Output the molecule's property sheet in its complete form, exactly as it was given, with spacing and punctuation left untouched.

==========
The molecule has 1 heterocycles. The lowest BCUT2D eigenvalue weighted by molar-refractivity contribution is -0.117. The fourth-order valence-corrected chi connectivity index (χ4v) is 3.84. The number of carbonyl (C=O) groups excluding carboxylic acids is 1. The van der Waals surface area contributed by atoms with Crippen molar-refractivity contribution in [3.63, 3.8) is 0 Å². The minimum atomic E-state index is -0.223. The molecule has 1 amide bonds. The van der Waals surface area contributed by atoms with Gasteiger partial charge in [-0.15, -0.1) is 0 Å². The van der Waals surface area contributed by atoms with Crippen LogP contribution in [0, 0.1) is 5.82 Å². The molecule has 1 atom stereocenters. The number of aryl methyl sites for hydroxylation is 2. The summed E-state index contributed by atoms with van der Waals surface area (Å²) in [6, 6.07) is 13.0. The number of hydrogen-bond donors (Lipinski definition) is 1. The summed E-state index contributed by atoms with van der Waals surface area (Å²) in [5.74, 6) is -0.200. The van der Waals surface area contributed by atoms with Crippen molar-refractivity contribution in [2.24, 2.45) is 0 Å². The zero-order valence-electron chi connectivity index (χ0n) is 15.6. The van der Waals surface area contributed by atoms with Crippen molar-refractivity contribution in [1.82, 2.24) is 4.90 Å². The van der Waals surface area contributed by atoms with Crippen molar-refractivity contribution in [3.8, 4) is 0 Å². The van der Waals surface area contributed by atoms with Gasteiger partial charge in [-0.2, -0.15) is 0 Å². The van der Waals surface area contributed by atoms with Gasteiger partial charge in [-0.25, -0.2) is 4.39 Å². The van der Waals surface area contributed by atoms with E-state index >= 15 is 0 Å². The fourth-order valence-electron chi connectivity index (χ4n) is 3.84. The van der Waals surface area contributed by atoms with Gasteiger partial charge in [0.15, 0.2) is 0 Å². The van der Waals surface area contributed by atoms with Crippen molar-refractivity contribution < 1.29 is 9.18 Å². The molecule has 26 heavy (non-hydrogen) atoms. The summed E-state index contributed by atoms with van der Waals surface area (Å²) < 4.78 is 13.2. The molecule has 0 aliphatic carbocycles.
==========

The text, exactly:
The molecule has 1 heterocycles. The lowest BCUT2D eigenvalue weighted by molar-refractivity contribution is -0.117. The fourth-order valence-corrected chi connectivity index (χ4v) is 3.84. The number of carbonyl (C=O) groups excluding carboxylic acids is 1. The van der Waals surface area contributed by atoms with Crippen molar-refractivity contribution in [3.63, 3.8) is 0 Å². The minimum atomic E-state index is -0.223. The molecule has 1 amide bonds. The van der Waals surface area contributed by atoms with Gasteiger partial charge in [-0.15, -0.1) is 0 Å². The van der Waals surface area contributed by atoms with Crippen LogP contribution in [0, 0.1) is 5.82 Å². The molecule has 1 atom stereocenters. The number of aryl methyl sites for hydroxylation is 2. The summed E-state index contributed by atoms with van der Waals surface area (Å²) in [6, 6.07) is 13.0. The number of hydrogen-bond donors (Lipinski definition) is 1. The summed E-state index contributed by atoms with van der Waals surface area (Å²) in [5.74, 6) is -0.200. The van der Waals surface area contributed by atoms with Crippen molar-refractivity contribution in [2.24, 2.45) is 0 Å². The zero-order valence-electron chi connectivity index (χ0n) is 15.6. The van der Waals surface area contributed by atoms with Crippen molar-refractivity contribution in [1.82, 2.24) is 4.90 Å². The van der Waals surface area contributed by atoms with Crippen molar-refractivity contribution in [3.8, 4) is 0 Å². The van der Waals surface area contributed by atoms with Gasteiger partial charge in [-0.2, -0.15) is 0 Å². The van der Waals surface area contributed by atoms with Gasteiger partial charge in [-0.25, -0.2) is 4.39 Å². The van der Waals surface area contributed by atoms with E-state index >= 15 is 0 Å². The fourth-order valence-electron chi connectivity index (χ4n) is 3.84. The van der Waals surface area contributed by atoms with Gasteiger partial charge in [0.15, 0.2) is 0 Å². The van der Waals surface area contributed by atoms with Crippen molar-refractivity contribution < 1.29 is 9.18 Å². The molecule has 26 heavy (non-hydrogen) atoms. The summed E-state index contributed by atoms with van der Waals surface area (Å²) < 4.78 is 13.2. The molecule has 0 aliphatic carbocycles.